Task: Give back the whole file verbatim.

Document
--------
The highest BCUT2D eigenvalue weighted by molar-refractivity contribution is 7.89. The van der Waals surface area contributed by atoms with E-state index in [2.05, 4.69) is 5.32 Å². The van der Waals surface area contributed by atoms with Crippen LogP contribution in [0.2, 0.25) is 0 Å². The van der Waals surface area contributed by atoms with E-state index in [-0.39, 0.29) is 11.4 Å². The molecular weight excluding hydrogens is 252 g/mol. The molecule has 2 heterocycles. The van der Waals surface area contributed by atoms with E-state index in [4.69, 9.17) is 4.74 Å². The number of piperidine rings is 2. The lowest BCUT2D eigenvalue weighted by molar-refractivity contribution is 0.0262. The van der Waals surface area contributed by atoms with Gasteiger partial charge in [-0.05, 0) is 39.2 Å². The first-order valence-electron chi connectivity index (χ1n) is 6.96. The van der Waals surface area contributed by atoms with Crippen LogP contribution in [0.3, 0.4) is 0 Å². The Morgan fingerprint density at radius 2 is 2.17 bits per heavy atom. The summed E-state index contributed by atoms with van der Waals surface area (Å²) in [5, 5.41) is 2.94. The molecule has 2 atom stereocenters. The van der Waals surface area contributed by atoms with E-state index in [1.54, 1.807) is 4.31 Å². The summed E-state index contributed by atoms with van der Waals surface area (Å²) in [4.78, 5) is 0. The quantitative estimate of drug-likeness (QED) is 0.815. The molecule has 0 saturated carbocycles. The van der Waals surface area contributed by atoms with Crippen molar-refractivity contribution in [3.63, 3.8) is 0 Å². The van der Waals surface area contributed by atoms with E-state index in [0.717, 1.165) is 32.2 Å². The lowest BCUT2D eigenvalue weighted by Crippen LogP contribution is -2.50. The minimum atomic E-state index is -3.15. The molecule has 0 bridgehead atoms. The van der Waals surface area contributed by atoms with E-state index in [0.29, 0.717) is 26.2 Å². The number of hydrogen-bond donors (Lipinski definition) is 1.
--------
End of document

The highest BCUT2D eigenvalue weighted by molar-refractivity contribution is 7.89. The van der Waals surface area contributed by atoms with E-state index in [2.05, 4.69) is 5.32 Å². The van der Waals surface area contributed by atoms with Crippen LogP contribution in [0.2, 0.25) is 0 Å². The van der Waals surface area contributed by atoms with E-state index in [-0.39, 0.29) is 11.4 Å². The molecular weight excluding hydrogens is 252 g/mol. The molecule has 2 heterocycles. The van der Waals surface area contributed by atoms with E-state index in [4.69, 9.17) is 4.74 Å². The number of piperidine rings is 2. The lowest BCUT2D eigenvalue weighted by molar-refractivity contribution is 0.0262. The van der Waals surface area contributed by atoms with Gasteiger partial charge in [-0.05, 0) is 39.2 Å². The first-order valence-electron chi connectivity index (χ1n) is 6.96. The van der Waals surface area contributed by atoms with Crippen LogP contribution in [0.3, 0.4) is 0 Å². The Morgan fingerprint density at radius 2 is 2.17 bits per heavy atom. The summed E-state index contributed by atoms with van der Waals surface area (Å²) in [5, 5.41) is 2.94. The molecule has 2 atom stereocenters. The van der Waals surface area contributed by atoms with E-state index in [1.54, 1.807) is 4.31 Å². The summed E-state index contributed by atoms with van der Waals surface area (Å²) in [4.78, 5) is 0. The quantitative estimate of drug-likeness (QED) is 0.815. The molecule has 0 saturated carbocycles. The van der Waals surface area contributed by atoms with Crippen molar-refractivity contribution in [3.63, 3.8) is 0 Å². The van der Waals surface area contributed by atoms with E-state index in [0.717, 1.165) is 32.2 Å². The lowest BCUT2D eigenvalue weighted by Crippen LogP contribution is -2.50. The minimum atomic E-state index is -3.15. The molecule has 0 bridgehead atoms. The van der Waals surface area contributed by atoms with E-state index in [0.29, 0.717) is 26.2 Å². The number of hydrogen-bond donors (Lipinski definition) is 1.